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Great Lakes Article:

Arsenic levels dip in water tests
Amounts need to drop more for aquifer storage
By Peter Rebhahn
Green Bay Press Gazette

Water samples taken so far this month in Green Bayís test of a new-to-the state water-storage technique continue to show high levels of arsenic.

But the city remains optimistic about the outcome of the test and the long-term role of aquifer storage and recovery in the areaís drinking water future.

"Weíre looking at this data as very encouraging," said Bill Nabak, general manager of the Green Bay Water Utility.

In aquifer storage and recovery, ready-to-drink water is piped underground into wells converted from groundwater pumping to storage.

Aquifer storage and recovery is legal in Wisconsin, but communities that want to use it must pass rigorous water-quality tests. So far, only one has.

Workers began a second round of testing the technique at the cityís well on North Military Avenue in early August by injecting into it 2.3 million gallons of drinking water.

Water retrieved from a monitoring well drilled about 50 feet from the test well shortly after injection contained dissolved arsenic at a concentration of 29 micrograms per liter - nearly three times a 10-microgram standard recently enacted by the federal Environmental Protection Agency.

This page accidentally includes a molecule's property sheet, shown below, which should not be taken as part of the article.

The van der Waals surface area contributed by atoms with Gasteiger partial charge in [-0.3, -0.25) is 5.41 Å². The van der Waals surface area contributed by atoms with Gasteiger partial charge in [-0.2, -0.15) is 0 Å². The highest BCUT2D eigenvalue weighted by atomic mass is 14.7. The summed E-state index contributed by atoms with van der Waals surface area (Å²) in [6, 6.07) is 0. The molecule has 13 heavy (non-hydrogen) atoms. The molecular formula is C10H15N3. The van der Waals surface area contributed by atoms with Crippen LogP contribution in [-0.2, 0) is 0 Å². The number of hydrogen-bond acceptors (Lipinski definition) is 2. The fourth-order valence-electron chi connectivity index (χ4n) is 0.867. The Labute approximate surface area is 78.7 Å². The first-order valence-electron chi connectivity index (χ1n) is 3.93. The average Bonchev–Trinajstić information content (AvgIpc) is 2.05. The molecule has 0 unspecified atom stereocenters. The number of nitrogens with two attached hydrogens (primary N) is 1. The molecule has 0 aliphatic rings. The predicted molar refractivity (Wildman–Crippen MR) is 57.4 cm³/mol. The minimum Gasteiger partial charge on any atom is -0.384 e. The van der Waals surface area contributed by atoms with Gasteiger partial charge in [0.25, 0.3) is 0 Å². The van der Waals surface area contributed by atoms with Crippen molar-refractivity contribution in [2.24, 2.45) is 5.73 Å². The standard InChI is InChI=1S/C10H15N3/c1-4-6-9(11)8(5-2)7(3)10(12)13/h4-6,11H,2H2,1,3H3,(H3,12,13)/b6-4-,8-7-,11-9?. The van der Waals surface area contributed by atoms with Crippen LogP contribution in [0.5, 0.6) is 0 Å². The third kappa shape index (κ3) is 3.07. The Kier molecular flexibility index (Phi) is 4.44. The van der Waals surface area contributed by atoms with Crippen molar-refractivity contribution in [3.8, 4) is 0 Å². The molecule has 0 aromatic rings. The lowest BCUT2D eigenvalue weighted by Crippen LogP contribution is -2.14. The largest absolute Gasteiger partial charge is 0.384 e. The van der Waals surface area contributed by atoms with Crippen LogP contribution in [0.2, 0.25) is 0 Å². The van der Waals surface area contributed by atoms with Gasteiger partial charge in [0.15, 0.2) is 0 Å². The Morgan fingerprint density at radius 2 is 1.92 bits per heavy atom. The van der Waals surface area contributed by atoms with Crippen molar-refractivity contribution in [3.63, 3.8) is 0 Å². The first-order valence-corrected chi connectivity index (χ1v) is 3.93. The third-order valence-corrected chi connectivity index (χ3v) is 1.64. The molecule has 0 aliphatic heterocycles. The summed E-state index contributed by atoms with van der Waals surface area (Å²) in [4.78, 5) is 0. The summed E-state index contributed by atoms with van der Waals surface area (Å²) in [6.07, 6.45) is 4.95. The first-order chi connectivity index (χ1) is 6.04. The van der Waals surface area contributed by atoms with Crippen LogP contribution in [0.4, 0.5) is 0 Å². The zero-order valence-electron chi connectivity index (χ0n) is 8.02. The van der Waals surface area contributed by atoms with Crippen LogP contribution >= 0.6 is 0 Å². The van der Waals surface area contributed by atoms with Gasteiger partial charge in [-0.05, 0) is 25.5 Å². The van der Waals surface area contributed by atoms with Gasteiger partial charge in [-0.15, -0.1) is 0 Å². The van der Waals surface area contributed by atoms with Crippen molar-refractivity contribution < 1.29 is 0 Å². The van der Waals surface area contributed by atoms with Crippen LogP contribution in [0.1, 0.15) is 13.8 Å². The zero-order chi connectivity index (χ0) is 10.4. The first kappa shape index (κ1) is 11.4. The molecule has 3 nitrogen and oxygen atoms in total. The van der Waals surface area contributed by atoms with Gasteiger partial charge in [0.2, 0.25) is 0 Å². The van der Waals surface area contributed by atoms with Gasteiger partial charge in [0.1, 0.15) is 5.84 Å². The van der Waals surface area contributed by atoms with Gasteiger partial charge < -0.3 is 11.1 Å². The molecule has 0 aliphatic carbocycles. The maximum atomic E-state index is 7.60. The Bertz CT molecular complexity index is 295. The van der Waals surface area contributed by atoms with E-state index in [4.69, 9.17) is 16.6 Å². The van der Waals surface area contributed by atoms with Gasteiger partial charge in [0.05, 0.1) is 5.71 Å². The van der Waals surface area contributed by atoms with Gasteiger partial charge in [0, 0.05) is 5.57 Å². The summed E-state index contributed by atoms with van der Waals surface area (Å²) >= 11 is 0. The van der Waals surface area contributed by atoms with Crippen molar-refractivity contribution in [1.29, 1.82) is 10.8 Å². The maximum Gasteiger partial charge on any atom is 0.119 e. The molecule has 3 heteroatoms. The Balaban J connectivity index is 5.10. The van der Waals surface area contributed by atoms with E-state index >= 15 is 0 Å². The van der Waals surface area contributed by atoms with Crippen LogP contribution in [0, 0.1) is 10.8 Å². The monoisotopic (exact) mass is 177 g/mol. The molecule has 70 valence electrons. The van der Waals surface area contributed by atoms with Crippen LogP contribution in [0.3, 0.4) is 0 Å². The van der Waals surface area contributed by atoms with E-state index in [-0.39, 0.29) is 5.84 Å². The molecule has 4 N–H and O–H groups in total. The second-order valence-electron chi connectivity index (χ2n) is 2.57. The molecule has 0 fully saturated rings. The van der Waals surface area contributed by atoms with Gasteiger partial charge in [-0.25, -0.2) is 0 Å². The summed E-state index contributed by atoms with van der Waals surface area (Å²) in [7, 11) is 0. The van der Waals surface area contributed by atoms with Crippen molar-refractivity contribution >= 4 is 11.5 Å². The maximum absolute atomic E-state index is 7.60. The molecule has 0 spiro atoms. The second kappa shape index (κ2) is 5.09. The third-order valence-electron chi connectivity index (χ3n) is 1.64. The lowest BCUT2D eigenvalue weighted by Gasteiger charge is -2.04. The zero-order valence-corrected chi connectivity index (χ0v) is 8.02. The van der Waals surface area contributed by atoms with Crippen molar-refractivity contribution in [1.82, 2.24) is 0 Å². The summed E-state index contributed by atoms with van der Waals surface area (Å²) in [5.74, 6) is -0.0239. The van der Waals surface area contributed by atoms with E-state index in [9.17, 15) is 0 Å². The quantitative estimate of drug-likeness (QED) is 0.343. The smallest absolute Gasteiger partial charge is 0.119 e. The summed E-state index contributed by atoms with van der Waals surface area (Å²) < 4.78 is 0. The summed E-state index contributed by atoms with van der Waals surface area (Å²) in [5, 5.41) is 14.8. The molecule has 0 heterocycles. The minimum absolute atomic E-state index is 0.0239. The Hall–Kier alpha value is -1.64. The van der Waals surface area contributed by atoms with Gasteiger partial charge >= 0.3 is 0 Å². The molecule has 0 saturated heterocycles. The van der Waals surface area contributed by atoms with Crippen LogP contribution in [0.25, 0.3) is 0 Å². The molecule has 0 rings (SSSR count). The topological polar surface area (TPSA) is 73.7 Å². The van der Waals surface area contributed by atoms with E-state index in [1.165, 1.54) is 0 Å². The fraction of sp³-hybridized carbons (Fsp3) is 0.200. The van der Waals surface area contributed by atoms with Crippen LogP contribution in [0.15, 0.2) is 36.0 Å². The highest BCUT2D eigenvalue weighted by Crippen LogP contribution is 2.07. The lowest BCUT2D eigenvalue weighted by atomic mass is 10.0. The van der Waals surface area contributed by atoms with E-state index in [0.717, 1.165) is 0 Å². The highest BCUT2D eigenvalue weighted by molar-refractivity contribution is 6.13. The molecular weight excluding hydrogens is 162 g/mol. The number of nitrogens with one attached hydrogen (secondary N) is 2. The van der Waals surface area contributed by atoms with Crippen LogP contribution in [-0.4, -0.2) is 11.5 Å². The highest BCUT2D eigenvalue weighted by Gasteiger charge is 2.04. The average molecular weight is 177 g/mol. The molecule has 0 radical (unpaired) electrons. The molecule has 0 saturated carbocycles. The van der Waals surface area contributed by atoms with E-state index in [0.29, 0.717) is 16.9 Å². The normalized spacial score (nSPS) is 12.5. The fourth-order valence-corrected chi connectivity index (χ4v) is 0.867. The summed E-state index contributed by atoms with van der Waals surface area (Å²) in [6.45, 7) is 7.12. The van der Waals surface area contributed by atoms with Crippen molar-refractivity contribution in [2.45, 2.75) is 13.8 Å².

But a week later the arsenic level had fallen to 20 micrograms per liter, and a third test a week after that showed a concentration of 17 micrograms. A microgram is one-millionth of one gram; a gram is 0.04 ounce. A liter is 0.88 of a quart.

"The numbers are moving in the right direction," said Green Bay Mayor Jim Schmitt.

A first attempt to test aquifer storage at the Military Avenue well, which began in June 2002, ran into problems when 10 million gallons of injected water caused arsenic levels to spike as high as 270 micrograms per liter.

Arsenic is a poisonous natural element that is released from the rock where itís trapped when it reacts with oxygen in the water injected beneath ground.

Before resuming the test, the city lined the well to a depth of 625 feet to prevent water from contacting arsenic-bearing rock lying 400 feet to 600 feet down.

Aquifer storage and recovery, or ASR, saves water utilities and their ratepayers money because it allows utilities to meet summer demand peaks with stored water - peaks that otherwise could be met only by expensive upgrades to size water systems to meet peak demands.

The outcome of Green Bayís test could be known as soon as December, but the state Department of Natural Resources probably wonít make a decision until June 2004, Nabak said.

The technique figures prominently in complicated negotiations that could link Green Bay and eight suburbs in a shared drinking-water future.

"The ASR is still the main plan," Schmitt said. "Itís the best thing to do for the city and the suburbs."

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